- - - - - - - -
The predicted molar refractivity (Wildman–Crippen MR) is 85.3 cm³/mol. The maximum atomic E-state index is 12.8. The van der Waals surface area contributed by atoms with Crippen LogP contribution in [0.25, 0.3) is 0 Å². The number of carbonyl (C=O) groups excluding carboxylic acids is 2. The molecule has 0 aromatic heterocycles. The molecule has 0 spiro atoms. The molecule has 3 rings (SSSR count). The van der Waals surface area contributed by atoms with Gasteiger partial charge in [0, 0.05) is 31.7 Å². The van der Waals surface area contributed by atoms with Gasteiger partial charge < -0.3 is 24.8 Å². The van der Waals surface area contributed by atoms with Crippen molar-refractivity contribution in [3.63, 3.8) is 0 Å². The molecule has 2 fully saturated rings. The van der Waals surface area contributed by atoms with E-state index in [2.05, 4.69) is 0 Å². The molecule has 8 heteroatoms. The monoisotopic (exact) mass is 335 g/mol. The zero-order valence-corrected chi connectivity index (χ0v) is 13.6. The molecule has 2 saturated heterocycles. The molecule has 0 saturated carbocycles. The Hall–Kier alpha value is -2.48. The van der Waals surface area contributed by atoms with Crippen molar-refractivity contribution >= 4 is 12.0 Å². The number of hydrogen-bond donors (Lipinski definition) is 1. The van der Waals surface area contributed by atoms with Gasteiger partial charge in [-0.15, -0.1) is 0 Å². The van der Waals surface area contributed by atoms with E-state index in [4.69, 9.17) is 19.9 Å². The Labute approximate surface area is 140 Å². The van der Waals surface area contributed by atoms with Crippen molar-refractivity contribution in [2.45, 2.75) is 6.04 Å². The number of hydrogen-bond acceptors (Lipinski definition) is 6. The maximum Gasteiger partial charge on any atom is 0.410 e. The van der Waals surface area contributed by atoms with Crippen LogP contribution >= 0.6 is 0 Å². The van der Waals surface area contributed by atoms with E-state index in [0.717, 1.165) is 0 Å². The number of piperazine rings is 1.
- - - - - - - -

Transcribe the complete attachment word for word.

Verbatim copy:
The predicted molar refractivity (Wildman–Crippen MR) is 85.3 cm³/mol. The maximum atomic E-state index is 12.8. The van der Waals surface area contributed by atoms with Crippen LogP contribution in [0.25, 0.3) is 0 Å². The number of carbonyl (C=O) groups excluding carboxylic acids is 2. The molecule has 0 aromatic heterocycles. The molecule has 0 spiro atoms. The molecule has 3 rings (SSSR count). The van der Waals surface area contributed by atoms with Gasteiger partial charge in [0, 0.05) is 31.7 Å². The van der Waals surface area contributed by atoms with Gasteiger partial charge < -0.3 is 24.8 Å². The van der Waals surface area contributed by atoms with Crippen molar-refractivity contribution in [3.63, 3.8) is 0 Å². The molecule has 2 fully saturated rings. The van der Waals surface area contributed by atoms with E-state index in [2.05, 4.69) is 0 Å². The molecule has 8 heteroatoms. The monoisotopic (exact) mass is 335 g/mol. The zero-order valence-corrected chi connectivity index (χ0v) is 13.6. The molecule has 2 saturated heterocycles. The molecule has 0 saturated carbocycles. The Hall–Kier alpha value is -2.48. The van der Waals surface area contributed by atoms with Crippen molar-refractivity contribution >= 4 is 12.0 Å². The number of hydrogen-bond donors (Lipinski definition) is 1. The van der Waals surface area contributed by atoms with Gasteiger partial charge in [-0.15, -0.1) is 0 Å². The van der Waals surface area contributed by atoms with E-state index in [4.69, 9.17) is 19.9 Å². The Labute approximate surface area is 140 Å². The van der Waals surface area contributed by atoms with Crippen molar-refractivity contribution in [2.45, 2.75) is 6.04 Å². The number of hydrogen-bond acceptors (Lipinski definition) is 6. The maximum Gasteiger partial charge on any atom is 0.410 e. The van der Waals surface area contributed by atoms with Crippen LogP contribution >= 0.6 is 0 Å². The van der Waals surface area contributed by atoms with E-state index in [0.717, 1.165) is 0 Å². The number of piperazine rings is 1.